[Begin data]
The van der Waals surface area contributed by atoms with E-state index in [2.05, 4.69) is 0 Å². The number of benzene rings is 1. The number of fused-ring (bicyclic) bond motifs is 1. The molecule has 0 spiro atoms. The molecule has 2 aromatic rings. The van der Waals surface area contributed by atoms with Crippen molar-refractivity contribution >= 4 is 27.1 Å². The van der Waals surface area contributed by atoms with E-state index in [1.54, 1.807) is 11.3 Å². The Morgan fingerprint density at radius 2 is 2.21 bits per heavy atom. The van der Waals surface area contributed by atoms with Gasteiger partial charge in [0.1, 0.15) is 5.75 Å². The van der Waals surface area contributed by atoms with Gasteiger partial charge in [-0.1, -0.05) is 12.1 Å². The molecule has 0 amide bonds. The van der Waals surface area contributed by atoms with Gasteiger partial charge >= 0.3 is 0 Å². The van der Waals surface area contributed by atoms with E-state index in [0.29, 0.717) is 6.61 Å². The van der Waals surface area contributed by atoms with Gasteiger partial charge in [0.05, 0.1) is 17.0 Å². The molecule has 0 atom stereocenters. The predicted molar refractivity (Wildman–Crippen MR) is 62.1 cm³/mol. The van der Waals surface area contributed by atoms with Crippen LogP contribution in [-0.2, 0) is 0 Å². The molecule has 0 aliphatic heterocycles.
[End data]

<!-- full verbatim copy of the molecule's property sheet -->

The van der Waals surface area contributed by atoms with E-state index in [2.05, 4.69) is 0 Å². The number of benzene rings is 1. The number of fused-ring (bicyclic) bond motifs is 1. The molecule has 0 spiro atoms. The molecule has 2 aromatic rings. The van der Waals surface area contributed by atoms with Crippen molar-refractivity contribution >= 4 is 27.1 Å². The van der Waals surface area contributed by atoms with E-state index in [1.54, 1.807) is 11.3 Å². The Morgan fingerprint density at radius 2 is 2.21 bits per heavy atom. The van der Waals surface area contributed by atoms with Gasteiger partial charge in [0.1, 0.15) is 5.75 Å². The van der Waals surface area contributed by atoms with Gasteiger partial charge in [-0.1, -0.05) is 12.1 Å². The molecule has 0 amide bonds. The van der Waals surface area contributed by atoms with Gasteiger partial charge >= 0.3 is 0 Å². The van der Waals surface area contributed by atoms with E-state index in [0.29, 0.717) is 6.61 Å². The van der Waals surface area contributed by atoms with Gasteiger partial charge in [0.05, 0.1) is 17.0 Å². The molecule has 0 atom stereocenters. The predicted molar refractivity (Wildman–Crippen MR) is 62.1 cm³/mol. The van der Waals surface area contributed by atoms with Crippen LogP contribution in [-0.2, 0) is 0 Å². The molecule has 0 aliphatic heterocycles.